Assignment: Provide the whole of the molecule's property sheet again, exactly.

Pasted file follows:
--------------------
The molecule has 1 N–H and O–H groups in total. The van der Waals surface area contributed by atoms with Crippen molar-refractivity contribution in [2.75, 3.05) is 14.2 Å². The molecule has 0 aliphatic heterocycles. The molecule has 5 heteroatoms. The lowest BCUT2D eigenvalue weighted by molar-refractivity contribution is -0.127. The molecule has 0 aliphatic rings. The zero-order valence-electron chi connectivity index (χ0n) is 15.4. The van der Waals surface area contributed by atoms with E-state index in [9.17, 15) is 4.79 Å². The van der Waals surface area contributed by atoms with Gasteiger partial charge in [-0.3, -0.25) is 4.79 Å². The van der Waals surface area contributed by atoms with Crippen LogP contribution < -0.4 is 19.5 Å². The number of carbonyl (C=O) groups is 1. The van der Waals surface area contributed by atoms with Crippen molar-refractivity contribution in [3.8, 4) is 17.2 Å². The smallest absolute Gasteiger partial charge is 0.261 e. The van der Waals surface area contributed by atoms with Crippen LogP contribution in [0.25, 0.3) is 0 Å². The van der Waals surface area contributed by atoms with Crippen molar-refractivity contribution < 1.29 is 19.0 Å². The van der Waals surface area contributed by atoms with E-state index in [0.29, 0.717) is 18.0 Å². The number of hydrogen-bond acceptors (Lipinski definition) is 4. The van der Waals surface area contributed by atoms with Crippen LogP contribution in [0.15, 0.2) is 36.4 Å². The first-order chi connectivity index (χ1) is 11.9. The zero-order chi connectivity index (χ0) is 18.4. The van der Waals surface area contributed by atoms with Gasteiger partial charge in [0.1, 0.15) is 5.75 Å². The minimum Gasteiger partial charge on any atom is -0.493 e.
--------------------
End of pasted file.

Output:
The molecule has 1 N–H and O–H groups in total. The van der Waals surface area contributed by atoms with Crippen molar-refractivity contribution in [2.75, 3.05) is 14.2 Å². The molecule has 0 aliphatic heterocycles. The molecule has 5 heteroatoms. The lowest BCUT2D eigenvalue weighted by molar-refractivity contribution is -0.127. The molecule has 0 aliphatic rings. The zero-order valence-electron chi connectivity index (χ0n) is 15.4. The van der Waals surface area contributed by atoms with E-state index in [9.17, 15) is 4.79 Å². The van der Waals surface area contributed by atoms with Gasteiger partial charge in [-0.3, -0.25) is 4.79 Å². The van der Waals surface area contributed by atoms with Crippen LogP contribution < -0.4 is 19.5 Å². The number of carbonyl (C=O) groups is 1. The van der Waals surface area contributed by atoms with Crippen molar-refractivity contribution in [3.8, 4) is 17.2 Å². The smallest absolute Gasteiger partial charge is 0.261 e. The van der Waals surface area contributed by atoms with Crippen LogP contribution in [0.25, 0.3) is 0 Å². The van der Waals surface area contributed by atoms with Crippen molar-refractivity contribution < 1.29 is 19.0 Å². The van der Waals surface area contributed by atoms with E-state index in [0.29, 0.717) is 18.0 Å². The number of hydrogen-bond acceptors (Lipinski definition) is 4. The van der Waals surface area contributed by atoms with Crippen LogP contribution in [0.15, 0.2) is 36.4 Å². The first-order chi connectivity index (χ1) is 11.9. The zero-order chi connectivity index (χ0) is 18.4. The van der Waals surface area contributed by atoms with Gasteiger partial charge in [0.1, 0.15) is 5.75 Å². The minimum Gasteiger partial charge on any atom is -0.493 e.